However, none of the scaling frameworks, methods or processes out there discuss the Agile End Game. The very nature and purpose of their existence is often cited as getting people and/or the organization to a better place. But they never describe the “better place” very well. I feel like I need a Dave Snowden moment – that’s crap!
At the end of the day, businesses exist to create wealth (good and services) and profit for shareholders. And we can presume that most if not all of the “Agile” frameworks, methods, and processes exist to help businesses. I don’t know of anyone working for free in the business. As a business owner and consultant I am sure to want to know the ROI of anything that my businesses resources are invested in. This brings us back to the Agile End Game. Agile prescribes a value system and principles. It doesn’t describe the end game. The Agile End Game for organizations [businesses] should be about the creation of a dynamic, complex, simultaneously simple and most importantly – ever changing adaptive system. With the inherent ability to behave and act in simultaneously simple, complicated, and/or complex ways while consuming simple, complicated and complex problems. And in the end generating high-quality, and successful outcomes for customers.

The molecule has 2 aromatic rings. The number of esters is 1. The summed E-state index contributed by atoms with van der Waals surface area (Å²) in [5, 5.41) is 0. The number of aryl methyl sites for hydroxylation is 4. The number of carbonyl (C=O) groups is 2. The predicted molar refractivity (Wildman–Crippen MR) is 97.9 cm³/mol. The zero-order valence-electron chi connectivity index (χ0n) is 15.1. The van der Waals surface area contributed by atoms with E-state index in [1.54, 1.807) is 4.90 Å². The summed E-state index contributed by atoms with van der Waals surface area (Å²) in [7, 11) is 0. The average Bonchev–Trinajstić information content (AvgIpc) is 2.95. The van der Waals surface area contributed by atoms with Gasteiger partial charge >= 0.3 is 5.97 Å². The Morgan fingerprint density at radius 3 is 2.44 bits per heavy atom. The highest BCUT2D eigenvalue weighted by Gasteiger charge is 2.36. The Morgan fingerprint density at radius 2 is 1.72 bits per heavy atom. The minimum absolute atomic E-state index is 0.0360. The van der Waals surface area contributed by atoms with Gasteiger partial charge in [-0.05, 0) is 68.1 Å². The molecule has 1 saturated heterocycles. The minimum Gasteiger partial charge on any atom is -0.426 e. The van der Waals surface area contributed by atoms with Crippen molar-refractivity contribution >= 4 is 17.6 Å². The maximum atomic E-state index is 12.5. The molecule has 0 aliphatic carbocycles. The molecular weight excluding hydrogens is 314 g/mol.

We should be helping our Agile customers define their unique Agile End Game. First, before we choose a tool. And not fighting over which size of hammer to hammer the nail in with. I’m looking at you, tool. Each customer is going to have different needs, resources available, and commitment. Choose wisely.
As for specifics, I believe the SAFe is one of a few great tools to scale agile in an organization. In Dean’s own words (paraphrased), “We’ll keep doing it this way until we learn a better way.” The evidence of this is proved in the versioning and commitment to community development of the framework. The SAFe has modularity built-in with the creation of Essential SAFe and the optional three level SAFe (collapse the value stream). The fractal patterns of scaling are built into the framework with Agile, Scrum, Kanban, Lean, backlogs, systems thinking, cadence and kanbans (see, part of the Agile End Game). These are critical for organizations adapting and innovating beyond the SAFe. Lastly, the SAFe provides best practice guidance — prescriptive to some degree — but not a process. While allowing for less experienced organizations to start with the models in the framework as prescriptive guidance, they can adapt and innovate (Shu Ha Ri) as they mature in skill and experience with Agile. The SAFe doesn’t have to be complex to implement with Essential SAFe addressing the team and program levels.
I am interested to learn more about The Agile End Game from you and your thoughts. Please have the conversation. Respectfully. Collaboratively. Working together on the idea. Acknowledging that our thoughts may, and probably should change as we move forward to the end game.
A fractal is a mathematical set that exhibits a repeating pattern displayed at every scale.